transmission are 22 mpg city, 25 highway. Even my clunky size-12 right foot was able to extract 23.7, and that with near-constant use of the air conditioner. The performance (more than 10 seconds to 60 from a standing start) is sufficient for
practical purposes such as darting across an intersection or merging onto a freeway, although the latter maneuver needs to be done with some circumspection. The transmission felt just plain weird. It uses Honda's "grade logic" artificia
elligence to try to anticipate what gear is needed. I think the problem is that it doesn't have enough cogs to work with. First and second are too far apart, allowing the engine to fall off its torque peak (133 foot-pounds at 4,300 rpm) when upshifting
and evincing considerable reluctance followed by some little drama when one attempts to force a 2-1 downshift. Top gear is a fairly long-legged overdrive for fuel economy and quieter highway cruising. An extra ratio or a gob more torque would make it
considerably more fun to drive. A basic transport type of driver might not notice or care. Ride quality is very good, thanks to double-wishbone independent suspension front and rear, along with well-tuned springs and shocks and the anti-roll
bars working in concert with compliant tires. All series use 15-inch wheels wrapped in 205 - 70 rubber. LE and SE have 6-inch-wide alloy wheels, while the LX's are steel. The tires were querulous when asked to deliver their utmost, but that's a good thing
on a vehicle of this sort, constituting a minatory "no mas." Honda calls its all-wheel-drive mechanism Real Time 4WD. In steady-state cruising, all of the torque is delivered to the front wheels. When an array of sensors detects that the front
wheels are turning faster than the rears, the inference is that the heavier front end is losing traction. The computer then signals twin hydraulic pumps to start locking up a clutch located mid-drivetrain and divert as much as 50 percent of the available
torque to the rear. This is technically a less sophisticated system than those that anticipate the possibility of wheelspin, as well as mechanically more complex than those that use a viscous clutch. No matter; it's maintenance-free and works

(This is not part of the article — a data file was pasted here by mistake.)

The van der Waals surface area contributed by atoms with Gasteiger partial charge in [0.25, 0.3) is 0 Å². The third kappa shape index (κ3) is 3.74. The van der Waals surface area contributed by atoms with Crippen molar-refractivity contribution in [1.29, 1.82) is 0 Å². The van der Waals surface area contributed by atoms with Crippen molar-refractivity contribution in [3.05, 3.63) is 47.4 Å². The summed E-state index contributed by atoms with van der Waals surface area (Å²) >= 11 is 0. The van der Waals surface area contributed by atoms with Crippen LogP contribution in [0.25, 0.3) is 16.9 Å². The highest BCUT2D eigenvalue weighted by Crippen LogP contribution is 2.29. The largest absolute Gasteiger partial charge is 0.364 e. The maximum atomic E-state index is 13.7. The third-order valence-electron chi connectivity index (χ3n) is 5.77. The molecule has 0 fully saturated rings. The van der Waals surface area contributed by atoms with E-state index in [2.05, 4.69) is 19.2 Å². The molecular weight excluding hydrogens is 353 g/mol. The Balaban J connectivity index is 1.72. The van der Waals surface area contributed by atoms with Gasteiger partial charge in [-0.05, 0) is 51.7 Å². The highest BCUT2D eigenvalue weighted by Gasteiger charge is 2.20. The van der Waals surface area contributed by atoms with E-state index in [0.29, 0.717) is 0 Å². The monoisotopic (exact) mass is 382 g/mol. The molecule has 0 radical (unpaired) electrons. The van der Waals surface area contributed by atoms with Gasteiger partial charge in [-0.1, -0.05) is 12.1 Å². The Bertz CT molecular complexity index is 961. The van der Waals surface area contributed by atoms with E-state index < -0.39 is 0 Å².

quite well. There is no low-range transfer case and no mechanical front-rear lockup, but those features would be of limited utility in a basically on-road machine. (There have been times, however, on my long, steep driveway, when low range was the only
way to creep down ice-encrusted snowpack without touching the brakes and risking a skid.) EX and SE series come with four-wheel antilock brakes, which unfortunately are not even an option on base models. In all cases, front brakes are discs,
rears drums. In very hard stops, I noted some lack of linearity in response to pedal pressure, but it was not really bothersome and stopping distances were well within my comfort zone. The antilock mechanism was effective and not alarmingly intrusive.
CR-Vs have front air bags. In government crash tests, the 2000 CR-V got four stars for driver protection in a frontal crash, five stars for the co-pilot, and maximal five-star ratings for both in side impact protection. Consumers Union
subscribers reported fewer problems with their CR-Vs than any other sport-utility owners, earning it a rating of well above average. The CR-V is made in Saitama, Japan. Build quality was excellent. The gold pain
t (an SE exclusive) was luscious. Base price on the 2WD LX with automatic is $18,650. The 4WD Special Edition automatic-equipped machine I tested was $23,040 with freight, which includes the current $1,000 rebate on the SE package. The SE
package adds leather trimmed seats, leather-wrapped steering wheel, 4-speaker AM-FM-cassette-CD stereo, chrome grille surround, rear privacy glass, and body-colored bumpers, side molding and hard spare tire cover. "The Gannett News Service"